On Thursday September 14th, 2017, the Ms. Foundation published the report Centering Black Women, Girls, Gender Nonconforming People and Fem(me)s in Campaigns For Expanded Sanctuary and Freedom Cities, by Andrea Ritchie and Monique Morris (National Black Women’s Justice Institute). This groundbreaking report makes a call to expand the understanding of sanctuary cities from the historical context of offering protections for (Latinx) immigrants. It demands sanctuary be expanded to a more inclusive offering of ‘safety through sanctuary’ for Black women, girls, gender non conforming people and fem(me)s who experience unique and aggressive rates of criminalization, policing and incarceration in the United States. The report builds on the work of organizations like the Black Alliance for Just Immigration (BAJI), the Black Youth Project 100 (BYP100) and Mijente who have been pushing for this expansion on the ground and in words in the midst of the Black Lives Matter and Immigrant Rights movements in the United States.
The report is divided into the following sections:
- What Are Campaigns for Expanded Sanctuary or Freedom Cities? (pg 1)
- Centering Black Women, Girls, Gender Non-Conforming People and Fem(me)s in Expanded Sanctuary/Freedom City Campaigns (pg 8)
- Policy Interventions Specifically Addressing Experiences of Black Women, Girls, Gender Non-Conforming People and Fem(me)s (pg 12)
- Conclusion (pg 27)
The report begins with a brief but comprehensive overview on the history of and current policies & parameters of sanctuary/freedom city campaigns. It spotlights the work of BYP100’s and Mijente’s Expanded Sanctuary Campaign, before giving an overview of the Campaign for Freedom Cities by BAJI, the Ella Baker Center and the NY Worker Center Federation (pg 1-7). The following section delves deep into the central theme of the report – how to center Black women, girls, gender non-conforming people and fem(me)s in conversations on sanctuary / freedom cities under the rallying cry “Black People Need Sanctuary Too”.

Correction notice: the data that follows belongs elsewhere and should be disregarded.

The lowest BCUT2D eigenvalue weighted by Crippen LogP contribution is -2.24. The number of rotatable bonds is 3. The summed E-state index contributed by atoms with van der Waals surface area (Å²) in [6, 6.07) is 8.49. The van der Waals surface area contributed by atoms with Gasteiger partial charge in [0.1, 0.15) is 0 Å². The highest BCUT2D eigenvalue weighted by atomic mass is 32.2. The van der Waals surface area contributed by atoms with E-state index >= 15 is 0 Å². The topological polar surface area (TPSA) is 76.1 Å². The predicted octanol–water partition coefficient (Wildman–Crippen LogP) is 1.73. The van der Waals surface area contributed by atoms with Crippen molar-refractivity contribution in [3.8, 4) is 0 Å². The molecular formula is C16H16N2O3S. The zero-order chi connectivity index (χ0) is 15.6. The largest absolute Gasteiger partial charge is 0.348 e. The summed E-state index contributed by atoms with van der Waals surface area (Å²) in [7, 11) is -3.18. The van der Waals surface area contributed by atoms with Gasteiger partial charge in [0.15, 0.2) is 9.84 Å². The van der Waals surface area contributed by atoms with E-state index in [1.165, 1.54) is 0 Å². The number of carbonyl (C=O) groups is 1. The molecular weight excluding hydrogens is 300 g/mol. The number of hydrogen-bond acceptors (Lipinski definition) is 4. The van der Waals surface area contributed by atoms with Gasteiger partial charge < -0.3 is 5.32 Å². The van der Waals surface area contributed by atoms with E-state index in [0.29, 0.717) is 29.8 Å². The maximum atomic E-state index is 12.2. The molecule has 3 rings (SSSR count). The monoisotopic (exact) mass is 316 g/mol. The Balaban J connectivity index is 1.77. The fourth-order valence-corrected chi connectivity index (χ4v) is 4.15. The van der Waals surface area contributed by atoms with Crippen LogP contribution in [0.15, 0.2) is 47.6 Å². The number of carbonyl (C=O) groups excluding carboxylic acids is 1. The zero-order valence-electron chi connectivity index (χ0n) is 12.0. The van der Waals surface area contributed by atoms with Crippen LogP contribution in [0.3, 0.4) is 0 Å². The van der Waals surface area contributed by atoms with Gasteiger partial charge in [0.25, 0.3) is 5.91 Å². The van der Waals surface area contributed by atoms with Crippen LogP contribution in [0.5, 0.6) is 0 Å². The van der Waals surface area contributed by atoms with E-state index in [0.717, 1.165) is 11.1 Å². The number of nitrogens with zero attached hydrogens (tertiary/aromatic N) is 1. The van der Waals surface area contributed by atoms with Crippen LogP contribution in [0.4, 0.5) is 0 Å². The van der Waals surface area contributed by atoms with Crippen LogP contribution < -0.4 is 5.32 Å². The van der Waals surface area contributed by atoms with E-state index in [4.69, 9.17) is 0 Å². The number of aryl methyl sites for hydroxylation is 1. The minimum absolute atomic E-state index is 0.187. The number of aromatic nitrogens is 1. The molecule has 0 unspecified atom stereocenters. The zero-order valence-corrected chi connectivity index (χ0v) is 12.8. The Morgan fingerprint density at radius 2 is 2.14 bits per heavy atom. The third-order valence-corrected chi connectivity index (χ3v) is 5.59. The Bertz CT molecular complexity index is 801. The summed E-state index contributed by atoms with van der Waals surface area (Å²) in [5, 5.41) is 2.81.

“Sanctuary from what?” is often the response they are met with. After all, as the story goes, Black people born in the United States are citizens of this country who are afforded the same legal protections as all other Americans in the US, unlike undocumented migrants. Such a response echoes hollow words in aged documents that were written before the humanity of Black people was even considered let alone our citizenship. It ignores the lived reality and experiences throughout history and today of Black people, both United States born and immigrants (documented and undocumented), and their domestic relationship to the American empire and the institutions that maintain it using Black sweat and blood as to grease its gears. The demands in this report are coming from a simple recognition of our need for freedom expansively defined as ‘the right to be free from all forms of violence, including state and interpersonal violence, as well as labor exploitation” (pg 10).
According to the report:
- Black women and girls experience rape at disproportionally high rates. For every Black women who reports a rape, there are 15 who do not (pg 11)
- Domestic or Intimate Parter Violence (IPV) impacts Black women at 2.5 times the rate of women of other racial groups, but they are less likely to access service or resources in response (pg 11)
- 38% of trans women of color who had called the police for help were arrested themselves instead (pg 11)
- In 2016 in New York City, 85% of prostitution related arrests were of Black and Latina women (pg 15)